By TomE. Curran
DALLAS - It's 11:30 your time, 10:30 mine and I'm in the media center with abouteight other saps who didn't get their work done yet. Or are smart enough to be getting tomorrow's work done today. While I'm sitting here, puzzling over what to write, the flat screen TVs, set up around the giant ballroom, are all tuned tothe NFL Network. They are doing their countdown of the 100 Greatest Players and have just rolled through Marino, Hannah, Elway, Merlin Olsen and Gale Sayers and are at Tom Brady, No. 21. So I'm sitting here, at Super Bowl 45, watching the highlights of Brady from Super Bowl 36, 38 and 39. I'm watching Antowain Smith's timeless high step from the sidelines after Adam Vinatieri's field goal sailed through in New Orleans. I'm seeing Brady in the snow against Oakland and remembering the postgame press conference when I asked him if he'd touched the ball with his left hand on the Tuck Rule play and him smirking and saying, basically, "Guess not."I mean, Iwas AT all those things.And not just a bystander but, you know, INVOLVED. Having the chance to ask questionswhich yield answers that won't be forgotten. At least by me.
Lucky s. I'm into the fourth of eight days here and officially missing my family now. I have three boys -- 14, 13 and 11 -- and they are not of a mind to spend a lot of time crushing it with me on the phone. So the conversations are about 90 seconds long with each of them. And my wife -- a teacher in Walpole -- is beyond being up to her ears in responsibilities. Parent. Teacher. Home supervision. Taxi driver. Homework checker. Breakfast maker. Ref. Tough deal for her. Be home soon. I'll check in with y'all tomorrow.
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Tom E. Curran canbe reached at firstname.lastname@example.org.Follow Tom on Twitter at http:twitter.comtomecurran
When the topic of Deflategate was broached on HBO's Any Given Wednesday with Bill Simmons, which debuted this week, Ben Affleck became all kinds of fired up.
"What they did was suspend Tom Brady for four days for not giving them his [expletive] cellphone," Affleck said. "I would never give an organization as leak-prone as the NFL my [expletive] cellphone . . . so you can just look through my emails and listen to my voicemails?"
Affleck grew up in Cambridge, Mass. and is a passionate Patriots fan. He made no attempts to hide his fandom, and his appreciation for Brady, as he and Simmons (also a Patriots fan) discussed the football-deflation controversy that has now lasted well over a year.
Affleck, who said he would want to cast himself as Brady if ever a Deflategate movie was made, harped on the fact that the league wanted Brady to turn over his phone.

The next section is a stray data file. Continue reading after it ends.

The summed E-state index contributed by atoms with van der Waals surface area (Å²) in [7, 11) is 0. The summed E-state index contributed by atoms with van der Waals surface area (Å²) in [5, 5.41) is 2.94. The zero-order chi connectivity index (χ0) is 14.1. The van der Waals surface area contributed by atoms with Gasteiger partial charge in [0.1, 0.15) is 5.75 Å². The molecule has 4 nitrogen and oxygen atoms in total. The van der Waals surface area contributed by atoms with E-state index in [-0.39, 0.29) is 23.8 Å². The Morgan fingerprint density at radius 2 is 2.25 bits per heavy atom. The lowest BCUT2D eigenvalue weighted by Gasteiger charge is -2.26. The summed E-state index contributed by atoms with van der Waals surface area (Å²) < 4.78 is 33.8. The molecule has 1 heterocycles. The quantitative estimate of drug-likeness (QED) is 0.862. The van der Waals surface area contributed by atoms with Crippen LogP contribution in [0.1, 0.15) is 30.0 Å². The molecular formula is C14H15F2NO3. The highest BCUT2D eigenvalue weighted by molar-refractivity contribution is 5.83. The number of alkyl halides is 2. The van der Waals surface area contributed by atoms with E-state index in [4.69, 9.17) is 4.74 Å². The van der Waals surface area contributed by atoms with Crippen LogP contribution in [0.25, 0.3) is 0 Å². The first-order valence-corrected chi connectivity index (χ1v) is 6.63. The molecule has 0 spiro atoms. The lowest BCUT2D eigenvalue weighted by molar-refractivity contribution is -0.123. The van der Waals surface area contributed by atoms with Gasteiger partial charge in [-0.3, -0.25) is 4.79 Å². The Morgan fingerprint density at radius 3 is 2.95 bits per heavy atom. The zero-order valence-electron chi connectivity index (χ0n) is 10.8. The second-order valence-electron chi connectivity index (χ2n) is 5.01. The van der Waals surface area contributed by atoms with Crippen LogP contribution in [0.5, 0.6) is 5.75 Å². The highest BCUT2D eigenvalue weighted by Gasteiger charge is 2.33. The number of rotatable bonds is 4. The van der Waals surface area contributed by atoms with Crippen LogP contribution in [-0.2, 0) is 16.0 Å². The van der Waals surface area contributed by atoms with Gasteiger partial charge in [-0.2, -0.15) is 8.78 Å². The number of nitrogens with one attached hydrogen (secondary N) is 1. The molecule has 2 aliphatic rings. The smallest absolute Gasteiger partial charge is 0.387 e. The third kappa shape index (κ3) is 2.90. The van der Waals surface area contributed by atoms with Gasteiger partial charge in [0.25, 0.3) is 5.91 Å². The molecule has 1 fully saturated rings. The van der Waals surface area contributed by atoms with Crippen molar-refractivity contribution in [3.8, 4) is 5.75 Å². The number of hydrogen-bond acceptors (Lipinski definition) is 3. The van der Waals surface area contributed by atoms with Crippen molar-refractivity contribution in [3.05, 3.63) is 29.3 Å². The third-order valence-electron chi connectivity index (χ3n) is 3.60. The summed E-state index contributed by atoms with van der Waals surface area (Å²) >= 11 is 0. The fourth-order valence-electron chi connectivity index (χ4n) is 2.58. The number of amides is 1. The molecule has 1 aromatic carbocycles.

"Maybe Tom Brady is so [expletive] classy and such a [expletive] gentleman," Affleck said, "that he doesn’t want people to know that he may have reflected on his real opinion on some of his co-workers."
Brady is waiting for the Second Circuit to make a decision as to whether or not it will rehear his case against the NFL. Earlier this offseason, the Second Circuit reinstated Brady's four-game suspension issued by the league when a three-judge panel ruled in favor of the NFL, 2-1.
Pro Football Talk wrote on Thursday that a decision from the Second Circuit could come at any time. If the rehearding request is denied, Brady could then take the case to the Supreme Court. Should the Second Circuit grant Brady a rehearing, his suspension would be delaed until the court reached a decision. In that case, Brady could potentially play the entire 2016 season before a decision came to pass.
Tom Brady wasn't always the most famous person in his family. Growing up, his sisters were the accomplished athletes in the household.
For his latest Throwback Thursday style Facebook post, Brady published a pair of photos of an old high school essay that he wrote in the fall of his senior year in 1994. It was titled "The way my sisters influenced me."
I found an essay I wrote in 1994... I love my big sisters! #tbt. Thanks for the good grade Mr Stark!Posted by Tom Brady on Thursday, June 23, 2016
In it, he discusses some of the difficulties of growing up with three older sisters and no brothers. Because Maureen, Julie and Nancy Brady had achieved so much in softball, basketball and soccer, Brady -- or "Tommy," as he signed his paper -- had trouble getting noticed.
Of course, it wouldn't be long before Brady was headed from San Mateo, California to Ann Arbor, Michigan in order to play football for the Wolverines. He probably had no trouble garnering attention by then. Still, it's funny to read about how he felt overlooked in his youth.
He closed the essay explaining that he knew his sisters would always provide him support throughout his life, adding, "hopefully, just maybe, one day people will walk up to them and say, 'Aren't you Tommy's sister?' or 'Hey where is your brother?' Maybe . . . "
If the Brady sisters didn't get those kinds of comments by the time the baby of the family was given an 'A' for his English assignment, it probably didn't take long before they did. About seven years later, he took over as the starting quarterback of the Patriots.